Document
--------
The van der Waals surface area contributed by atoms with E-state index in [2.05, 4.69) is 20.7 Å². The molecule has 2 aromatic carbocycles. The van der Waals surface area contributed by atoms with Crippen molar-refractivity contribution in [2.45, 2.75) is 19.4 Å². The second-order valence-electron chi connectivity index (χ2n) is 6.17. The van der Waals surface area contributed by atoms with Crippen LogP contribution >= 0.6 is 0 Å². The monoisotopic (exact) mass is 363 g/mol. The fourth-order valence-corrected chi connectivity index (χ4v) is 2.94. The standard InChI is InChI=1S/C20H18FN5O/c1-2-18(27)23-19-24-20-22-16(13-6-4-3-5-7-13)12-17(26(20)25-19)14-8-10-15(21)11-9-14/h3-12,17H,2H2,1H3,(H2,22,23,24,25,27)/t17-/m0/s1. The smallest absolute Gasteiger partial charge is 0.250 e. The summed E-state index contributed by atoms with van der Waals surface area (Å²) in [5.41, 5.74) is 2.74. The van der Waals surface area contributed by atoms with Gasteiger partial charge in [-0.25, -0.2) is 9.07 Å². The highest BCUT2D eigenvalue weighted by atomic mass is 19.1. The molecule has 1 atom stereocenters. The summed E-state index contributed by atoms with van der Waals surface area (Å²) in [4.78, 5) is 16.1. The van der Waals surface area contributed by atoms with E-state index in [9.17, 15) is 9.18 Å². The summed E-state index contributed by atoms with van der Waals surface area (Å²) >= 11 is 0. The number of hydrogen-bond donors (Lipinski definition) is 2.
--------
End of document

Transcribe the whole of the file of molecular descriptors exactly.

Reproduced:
The van der Waals surface area contributed by atoms with E-state index in [2.05, 4.69) is 20.7 Å². The molecule has 2 aromatic carbocycles. The van der Waals surface area contributed by atoms with Crippen molar-refractivity contribution in [2.45, 2.75) is 19.4 Å². The second-order valence-electron chi connectivity index (χ2n) is 6.17. The van der Waals surface area contributed by atoms with Crippen LogP contribution >= 0.6 is 0 Å². The monoisotopic (exact) mass is 363 g/mol. The fourth-order valence-corrected chi connectivity index (χ4v) is 2.94. The standard InChI is InChI=1S/C20H18FN5O/c1-2-18(27)23-19-24-20-22-16(13-6-4-3-5-7-13)12-17(26(20)25-19)14-8-10-15(21)11-9-14/h3-12,17H,2H2,1H3,(H2,22,23,24,25,27)/t17-/m0/s1. The smallest absolute Gasteiger partial charge is 0.250 e. The summed E-state index contributed by atoms with van der Waals surface area (Å²) in [5.41, 5.74) is 2.74. The van der Waals surface area contributed by atoms with Gasteiger partial charge in [-0.25, -0.2) is 9.07 Å². The highest BCUT2D eigenvalue weighted by atomic mass is 19.1. The molecule has 1 atom stereocenters. The summed E-state index contributed by atoms with van der Waals surface area (Å²) in [4.78, 5) is 16.1. The van der Waals surface area contributed by atoms with E-state index in [9.17, 15) is 9.18 Å². The summed E-state index contributed by atoms with van der Waals surface area (Å²) >= 11 is 0. The number of hydrogen-bond donors (Lipinski definition) is 2.